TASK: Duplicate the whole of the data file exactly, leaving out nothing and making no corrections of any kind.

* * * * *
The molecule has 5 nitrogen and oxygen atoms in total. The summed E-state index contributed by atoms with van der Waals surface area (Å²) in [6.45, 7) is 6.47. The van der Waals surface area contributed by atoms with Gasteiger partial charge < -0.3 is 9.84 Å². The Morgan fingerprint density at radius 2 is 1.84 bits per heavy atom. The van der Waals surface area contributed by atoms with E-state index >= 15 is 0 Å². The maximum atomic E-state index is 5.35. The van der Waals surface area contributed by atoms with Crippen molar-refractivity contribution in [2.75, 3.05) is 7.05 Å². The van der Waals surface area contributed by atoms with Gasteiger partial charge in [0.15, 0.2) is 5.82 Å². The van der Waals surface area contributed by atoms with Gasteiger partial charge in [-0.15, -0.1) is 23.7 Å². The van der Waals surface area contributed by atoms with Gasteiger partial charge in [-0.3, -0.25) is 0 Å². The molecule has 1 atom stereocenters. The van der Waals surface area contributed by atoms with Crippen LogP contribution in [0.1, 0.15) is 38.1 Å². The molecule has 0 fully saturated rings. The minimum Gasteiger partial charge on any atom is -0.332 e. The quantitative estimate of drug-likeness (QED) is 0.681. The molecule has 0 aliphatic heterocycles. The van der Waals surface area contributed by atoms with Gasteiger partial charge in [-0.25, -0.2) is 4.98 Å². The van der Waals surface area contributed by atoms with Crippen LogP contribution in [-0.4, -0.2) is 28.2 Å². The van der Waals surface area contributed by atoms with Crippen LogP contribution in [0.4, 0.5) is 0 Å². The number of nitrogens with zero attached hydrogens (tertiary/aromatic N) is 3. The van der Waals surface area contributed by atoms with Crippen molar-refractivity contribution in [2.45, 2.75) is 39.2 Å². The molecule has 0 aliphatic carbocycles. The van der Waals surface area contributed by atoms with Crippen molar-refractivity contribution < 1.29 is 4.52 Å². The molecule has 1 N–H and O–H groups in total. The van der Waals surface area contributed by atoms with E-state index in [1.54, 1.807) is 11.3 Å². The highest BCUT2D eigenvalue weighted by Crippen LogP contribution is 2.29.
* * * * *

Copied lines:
The molecule has 5 nitrogen and oxygen atoms in total. The summed E-state index contributed by atoms with van der Waals surface area (Å²) in [6.45, 7) is 6.47. The van der Waals surface area contributed by atoms with Gasteiger partial charge < -0.3 is 9.84 Å². The Morgan fingerprint density at radius 2 is 1.84 bits per heavy atom. The van der Waals surface area contributed by atoms with E-state index >= 15 is 0 Å². The maximum atomic E-state index is 5.35. The van der Waals surface area contributed by atoms with Crippen molar-refractivity contribution in [2.75, 3.05) is 7.05 Å². The van der Waals surface area contributed by atoms with Gasteiger partial charge in [0.15, 0.2) is 5.82 Å². The van der Waals surface area contributed by atoms with Gasteiger partial charge in [-0.15, -0.1) is 23.7 Å². The van der Waals surface area contributed by atoms with Gasteiger partial charge in [-0.3, -0.25) is 0 Å². The molecule has 1 atom stereocenters. The van der Waals surface area contributed by atoms with Crippen LogP contribution in [0.1, 0.15) is 38.1 Å². The molecule has 0 fully saturated rings. The minimum Gasteiger partial charge on any atom is -0.332 e. The quantitative estimate of drug-likeness (QED) is 0.681. The molecule has 0 aliphatic heterocycles. The van der Waals surface area contributed by atoms with Gasteiger partial charge in [-0.25, -0.2) is 4.98 Å². The van der Waals surface area contributed by atoms with Crippen LogP contribution in [-0.4, -0.2) is 28.2 Å². The van der Waals surface area contributed by atoms with Crippen LogP contribution in [0.4, 0.5) is 0 Å². The number of nitrogens with zero attached hydrogens (tertiary/aromatic N) is 3. The van der Waals surface area contributed by atoms with Crippen molar-refractivity contribution in [2.45, 2.75) is 39.2 Å². The molecule has 0 aliphatic carbocycles. The van der Waals surface area contributed by atoms with Crippen molar-refractivity contribution < 1.29 is 4.52 Å². The molecule has 1 N–H and O–H groups in total. The van der Waals surface area contributed by atoms with E-state index in [1.54, 1.807) is 11.3 Å². The highest BCUT2D eigenvalue weighted by Crippen LogP contribution is 2.29.